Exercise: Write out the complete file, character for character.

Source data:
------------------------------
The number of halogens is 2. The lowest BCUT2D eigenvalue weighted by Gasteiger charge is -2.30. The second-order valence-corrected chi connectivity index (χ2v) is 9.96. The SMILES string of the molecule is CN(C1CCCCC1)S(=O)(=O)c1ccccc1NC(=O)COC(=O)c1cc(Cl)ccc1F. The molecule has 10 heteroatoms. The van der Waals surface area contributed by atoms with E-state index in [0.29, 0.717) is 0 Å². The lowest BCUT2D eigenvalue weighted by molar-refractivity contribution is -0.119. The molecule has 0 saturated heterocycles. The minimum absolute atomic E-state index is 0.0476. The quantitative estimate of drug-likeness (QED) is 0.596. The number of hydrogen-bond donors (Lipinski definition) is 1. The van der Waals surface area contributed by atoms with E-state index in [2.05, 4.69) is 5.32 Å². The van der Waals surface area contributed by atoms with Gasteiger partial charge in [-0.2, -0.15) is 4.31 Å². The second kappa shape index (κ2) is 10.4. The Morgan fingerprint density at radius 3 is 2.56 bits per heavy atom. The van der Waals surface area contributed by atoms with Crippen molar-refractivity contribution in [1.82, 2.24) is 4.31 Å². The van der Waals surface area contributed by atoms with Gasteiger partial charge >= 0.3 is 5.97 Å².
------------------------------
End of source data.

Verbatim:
The number of halogens is 2. The lowest BCUT2D eigenvalue weighted by Gasteiger charge is -2.30. The second-order valence-corrected chi connectivity index (χ2v) is 9.96. The SMILES string of the molecule is CN(C1CCCCC1)S(=O)(=O)c1ccccc1NC(=O)COC(=O)c1cc(Cl)ccc1F. The molecule has 10 heteroatoms. The van der Waals surface area contributed by atoms with E-state index in [0.29, 0.717) is 0 Å². The lowest BCUT2D eigenvalue weighted by molar-refractivity contribution is -0.119. The molecule has 0 saturated heterocycles. The minimum absolute atomic E-state index is 0.0476. The quantitative estimate of drug-likeness (QED) is 0.596. The number of hydrogen-bond donors (Lipinski definition) is 1. The van der Waals surface area contributed by atoms with E-state index in [2.05, 4.69) is 5.32 Å². The van der Waals surface area contributed by atoms with Gasteiger partial charge in [-0.2, -0.15) is 4.31 Å². The second kappa shape index (κ2) is 10.4. The Morgan fingerprint density at radius 3 is 2.56 bits per heavy atom. The van der Waals surface area contributed by atoms with Crippen molar-refractivity contribution in [1.82, 2.24) is 4.31 Å². The van der Waals surface area contributed by atoms with Gasteiger partial charge >= 0.3 is 5.97 Å².